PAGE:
Any portion of the actual distribution that is not considered excess is treated as an IRC Section 301 distribution. Additionally, under this regime, any gain from the sale of PFIC shares is treated as ordinary income, even if they were held as assets. of capital.”

Qualified Election Fund (“QEF”)

Alternatively, taxpayers may choose to treat a PFIC as a QEF.

By making a valid and timely QEF election, taxpayers must pay annual taxes on the income and net profits received from the PFIC, reporting it on Form 8621, “ Return by a Shareholder of a Passive Foreign Investment Company or Qualified Electing Fund .” This choice must be made by the first US taxpayer in the ownership chain.

When electing QEF treatment, the shareholder must include in his or her current income his or her proportionate share of the ordinary income and net profits of the PFIC. Additionally, gains from the sale of PFIC shares under QEF treatment are treated under ordinary capital gains rules, which may be more tax favorable.

It is important for taxpayers to be aware of “unprotected FCRs,” which could be subject to the excess distribution regime. Importantly, under certain circumstances, an entity’s classification as a PFIC may be removed.

Market value regime 

Some shareholders may have another method of reporting income from their participation in a PFIC under IRC Section 1296. Mark-to-Market provisions apply to stocks that are regularly “traded” on a “qualified exchange or other market”.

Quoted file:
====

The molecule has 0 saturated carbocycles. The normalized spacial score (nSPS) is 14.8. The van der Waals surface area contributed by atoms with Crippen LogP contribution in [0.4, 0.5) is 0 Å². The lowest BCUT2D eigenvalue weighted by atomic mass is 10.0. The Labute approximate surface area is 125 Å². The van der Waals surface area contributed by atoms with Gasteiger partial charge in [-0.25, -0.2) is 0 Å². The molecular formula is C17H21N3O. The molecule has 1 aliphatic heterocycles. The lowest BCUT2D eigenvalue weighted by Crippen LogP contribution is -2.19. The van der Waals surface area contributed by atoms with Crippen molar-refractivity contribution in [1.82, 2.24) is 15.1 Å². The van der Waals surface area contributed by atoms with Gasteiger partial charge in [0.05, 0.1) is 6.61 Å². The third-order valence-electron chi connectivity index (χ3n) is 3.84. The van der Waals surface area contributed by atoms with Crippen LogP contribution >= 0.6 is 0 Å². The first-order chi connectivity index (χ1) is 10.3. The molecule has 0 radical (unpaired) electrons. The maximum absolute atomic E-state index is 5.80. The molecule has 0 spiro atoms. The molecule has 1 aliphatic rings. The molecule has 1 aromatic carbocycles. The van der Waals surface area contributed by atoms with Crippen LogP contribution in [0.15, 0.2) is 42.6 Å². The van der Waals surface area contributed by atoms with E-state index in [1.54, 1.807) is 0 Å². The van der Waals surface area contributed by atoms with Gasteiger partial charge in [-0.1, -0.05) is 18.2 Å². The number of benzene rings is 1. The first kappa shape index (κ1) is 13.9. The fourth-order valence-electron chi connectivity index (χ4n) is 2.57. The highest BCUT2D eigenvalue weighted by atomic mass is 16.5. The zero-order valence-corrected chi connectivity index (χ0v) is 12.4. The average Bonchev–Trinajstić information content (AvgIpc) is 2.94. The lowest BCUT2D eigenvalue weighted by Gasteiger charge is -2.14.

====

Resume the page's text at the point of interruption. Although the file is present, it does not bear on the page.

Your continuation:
Under IRC section 1296(a), a United States person who owns (or is deemed to own under IRC section 1296(g)) marketable shares of a PFIC may elect to include in income gross the excess of the fair market value of the shares over the adjusted basis of the shares or, if the adjusted basis exceeds the fair market value of the shares, deduct the lesser of the excess or uninvested inclusions. In other words, the shareholder recognizes ordinary income or loss on the shares at the end of each year. Said ordinary income is measured by the difference between the basis of the shares and their fair market value.

Investments in PFICs represent a significant challenge and opportunity for U.S. taxpayers internationally. Deeply understanding the reporting options—excessive distribution, QEF, and mark-to-market—is essential to making informed decisions and optimizing your tax burden.

Each option offers a different approach to managing the tax consequences of passive foreign investments, and the appropriate choice depends on the investor’s individual circumstances and long-term objectives. With the right advice and a clear understanding of the rules, taxpayers can effectively manage their PFIC investments to align with their overall investment and tax compliance strategies.

At Freeman Law we represent all types of clients, from individuals, fast-growing Fortune 100 companies, to family-owned businesses with estate planning or international planning questions. At Freeman Law, we can advise you to answer your questions about foreign trusts in simple terms and any questions regarding tax matters. Call us to schedule a consultation about your international tax questions at (214) 984-3000 or (469) 998-8492.